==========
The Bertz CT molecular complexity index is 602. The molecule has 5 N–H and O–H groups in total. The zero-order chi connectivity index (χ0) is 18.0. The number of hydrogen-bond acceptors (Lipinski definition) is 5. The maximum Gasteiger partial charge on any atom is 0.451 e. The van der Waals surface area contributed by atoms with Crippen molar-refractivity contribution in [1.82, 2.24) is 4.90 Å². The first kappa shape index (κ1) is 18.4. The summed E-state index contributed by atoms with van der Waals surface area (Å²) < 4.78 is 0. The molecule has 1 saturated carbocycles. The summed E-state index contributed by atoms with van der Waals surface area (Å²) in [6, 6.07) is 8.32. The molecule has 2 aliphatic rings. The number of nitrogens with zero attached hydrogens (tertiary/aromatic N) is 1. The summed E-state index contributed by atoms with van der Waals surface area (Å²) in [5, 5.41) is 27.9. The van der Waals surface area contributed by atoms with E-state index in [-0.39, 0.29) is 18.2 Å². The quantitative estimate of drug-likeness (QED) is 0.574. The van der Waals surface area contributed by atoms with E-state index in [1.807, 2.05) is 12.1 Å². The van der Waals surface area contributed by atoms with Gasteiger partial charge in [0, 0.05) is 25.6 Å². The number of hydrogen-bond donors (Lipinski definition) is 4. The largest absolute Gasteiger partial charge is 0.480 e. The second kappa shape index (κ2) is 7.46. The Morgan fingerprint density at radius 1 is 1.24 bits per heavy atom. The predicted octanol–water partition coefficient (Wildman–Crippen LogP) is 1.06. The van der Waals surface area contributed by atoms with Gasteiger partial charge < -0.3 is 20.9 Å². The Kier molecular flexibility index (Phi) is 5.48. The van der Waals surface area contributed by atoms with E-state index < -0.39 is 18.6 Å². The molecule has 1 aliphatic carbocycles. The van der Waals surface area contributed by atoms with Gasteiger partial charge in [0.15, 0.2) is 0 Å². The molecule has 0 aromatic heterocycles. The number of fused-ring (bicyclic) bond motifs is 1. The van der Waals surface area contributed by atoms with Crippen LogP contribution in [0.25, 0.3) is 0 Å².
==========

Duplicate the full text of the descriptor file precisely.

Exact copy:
The Bertz CT molecular complexity index is 602. The molecule has 5 N–H and O–H groups in total. The zero-order chi connectivity index (χ0) is 18.0. The number of hydrogen-bond acceptors (Lipinski definition) is 5. The maximum Gasteiger partial charge on any atom is 0.451 e. The van der Waals surface area contributed by atoms with Crippen molar-refractivity contribution in [1.82, 2.24) is 4.90 Å². The first kappa shape index (κ1) is 18.4. The summed E-state index contributed by atoms with van der Waals surface area (Å²) < 4.78 is 0. The molecule has 1 saturated carbocycles. The summed E-state index contributed by atoms with van der Waals surface area (Å²) in [6, 6.07) is 8.32. The molecule has 2 aliphatic rings. The number of nitrogens with zero attached hydrogens (tertiary/aromatic N) is 1. The summed E-state index contributed by atoms with van der Waals surface area (Å²) in [5, 5.41) is 27.9. The van der Waals surface area contributed by atoms with E-state index in [-0.39, 0.29) is 18.2 Å². The quantitative estimate of drug-likeness (QED) is 0.574. The van der Waals surface area contributed by atoms with E-state index in [1.807, 2.05) is 12.1 Å². The van der Waals surface area contributed by atoms with Gasteiger partial charge in [0, 0.05) is 25.6 Å². The number of hydrogen-bond donors (Lipinski definition) is 4. The largest absolute Gasteiger partial charge is 0.480 e. The second kappa shape index (κ2) is 7.46. The Morgan fingerprint density at radius 1 is 1.24 bits per heavy atom. The predicted octanol–water partition coefficient (Wildman–Crippen LogP) is 1.06. The van der Waals surface area contributed by atoms with Gasteiger partial charge < -0.3 is 20.9 Å². The Kier molecular flexibility index (Phi) is 5.48. The van der Waals surface area contributed by atoms with E-state index < -0.39 is 18.6 Å². The molecule has 1 aliphatic carbocycles. The van der Waals surface area contributed by atoms with Gasteiger partial charge in [0.15, 0.2) is 0 Å². The molecule has 0 aromatic heterocycles. The number of fused-ring (bicyclic) bond motifs is 1. The van der Waals surface area contributed by atoms with Crippen LogP contribution in [0.25, 0.3) is 0 Å².